ISLAMORADA -- Venetian Shores resident Jim Bellizzi has appealed the recent circuit court ruling that the roads in the Plantation Key neighborhood are public.
"I have every reason to appeal this decision because I think it's grossly cloaked in politics," Bellizzi said last week.
The move has the potential to impact the village's plans to sewer Venetian Shores beginning in April.
"We have to look at the legal stuff and figure out what options we have," said Village Manager Ed Koconis, who declined to elaborate.
Through his attorney, Frank Greenman, Bellizzi filed notice of the appeal on Dec. 2, but has yet to submit a brief arguing the grounds for why the 3rd District Court of Appeal in Miami should reverse the Oct. 21 ruling of Monroe County Circuit Judge Luis Garcia.
Garcia granted the village summary judgment in the case, meaning that the town won on the merits of the evidence without a trial.
Bellizzi contends that documents from the early days of Venetian Shores in the late 1950s show that all but two streets west of the main Venetian Boulevard, as well as most of the boulevard itself, were dedicated as private. But the village has managed the roadways as public based on a deed bestowed upon it from Monroe County at the time of incorporation in 1998.
In his ruling, Garcia found that Venetian Shores builder Daroe Development made clear in a 1957 declaration that it intended to retain ownership of the roadways until they could be handed over to a neighborhood association for general usage. He further concluded that a 1959 plat, referenced by Bellizzi in his case, only granted adjacent property owners use, not ownership, of the roadways.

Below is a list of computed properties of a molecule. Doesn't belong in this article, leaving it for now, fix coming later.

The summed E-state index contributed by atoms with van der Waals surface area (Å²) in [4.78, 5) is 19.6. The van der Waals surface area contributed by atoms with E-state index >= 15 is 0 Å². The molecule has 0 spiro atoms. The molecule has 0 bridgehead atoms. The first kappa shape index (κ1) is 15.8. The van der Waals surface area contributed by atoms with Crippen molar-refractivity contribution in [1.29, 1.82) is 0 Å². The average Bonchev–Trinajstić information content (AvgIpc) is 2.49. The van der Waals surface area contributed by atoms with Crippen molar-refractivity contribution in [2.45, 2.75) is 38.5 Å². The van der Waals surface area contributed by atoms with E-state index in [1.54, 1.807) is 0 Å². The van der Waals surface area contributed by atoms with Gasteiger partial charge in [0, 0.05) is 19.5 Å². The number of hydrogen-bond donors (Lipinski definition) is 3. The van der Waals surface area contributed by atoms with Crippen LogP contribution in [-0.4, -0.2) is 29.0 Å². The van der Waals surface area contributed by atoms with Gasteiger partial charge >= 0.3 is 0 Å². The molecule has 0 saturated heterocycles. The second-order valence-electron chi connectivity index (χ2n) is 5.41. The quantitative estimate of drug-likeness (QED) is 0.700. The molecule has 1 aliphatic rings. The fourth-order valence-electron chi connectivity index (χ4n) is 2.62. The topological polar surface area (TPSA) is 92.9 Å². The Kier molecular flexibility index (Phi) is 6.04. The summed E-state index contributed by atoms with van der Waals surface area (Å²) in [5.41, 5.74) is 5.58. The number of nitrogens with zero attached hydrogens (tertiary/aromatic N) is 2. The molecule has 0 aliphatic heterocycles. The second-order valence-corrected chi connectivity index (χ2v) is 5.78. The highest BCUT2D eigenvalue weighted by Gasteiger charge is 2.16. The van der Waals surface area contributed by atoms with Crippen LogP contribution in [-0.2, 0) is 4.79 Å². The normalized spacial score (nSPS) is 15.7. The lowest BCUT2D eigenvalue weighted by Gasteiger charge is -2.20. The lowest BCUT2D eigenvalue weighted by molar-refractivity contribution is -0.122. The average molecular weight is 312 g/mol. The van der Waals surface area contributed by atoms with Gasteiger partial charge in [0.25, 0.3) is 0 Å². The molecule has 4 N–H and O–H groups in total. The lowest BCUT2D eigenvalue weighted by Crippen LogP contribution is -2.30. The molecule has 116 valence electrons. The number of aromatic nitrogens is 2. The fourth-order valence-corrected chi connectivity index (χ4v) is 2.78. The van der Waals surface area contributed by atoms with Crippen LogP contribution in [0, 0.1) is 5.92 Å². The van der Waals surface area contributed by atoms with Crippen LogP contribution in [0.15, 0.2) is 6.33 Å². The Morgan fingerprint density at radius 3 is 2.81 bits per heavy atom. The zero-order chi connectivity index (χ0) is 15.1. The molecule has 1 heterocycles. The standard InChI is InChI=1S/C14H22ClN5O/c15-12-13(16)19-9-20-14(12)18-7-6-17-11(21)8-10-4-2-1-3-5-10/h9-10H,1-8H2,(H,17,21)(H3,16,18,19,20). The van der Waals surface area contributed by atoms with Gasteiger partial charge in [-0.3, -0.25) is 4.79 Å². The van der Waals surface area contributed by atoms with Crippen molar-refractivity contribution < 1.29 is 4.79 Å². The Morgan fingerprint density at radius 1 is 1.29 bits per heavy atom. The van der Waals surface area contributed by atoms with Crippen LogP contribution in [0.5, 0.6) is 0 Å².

Prior to last month's ruling, Bellizzi's lawsuit had held up sewer work in Venetian Shores for close to three months. The village can sewer public roadways as a right. But to gain easements to dig sewers on private roadways, the town must get approval from property owners.
Sewer work on public roadways in south Plantation Key began in the late summer. Contractor Layne, known locally as Reynolds Water Islamorada, must complete the $99 million project by the end of 2015 in order for the village to be in compliance with state law.
After the ruling last month, village officials said they would go forward with the Venetian Shores work. The town hopes to trench the sewers in coordination with the Florida Keys Aqueduct Authority, which has waterline work scheduled for early next year in the neighborhood of more than 400 homes.
The village could choose to move forward with the project despite Bellizzi's appeal, which has the potential to take many months to resolve.
Bellizzi last week asserted that his goal is to protect his property rights, not to slow the sewer project.
He stopped short of saying whether he would petition the court for an injunction should the village attempt to go forward with the trenching before the appeal is settled.
"I'll do anything that is necessary to preserve and protect my rights," he said.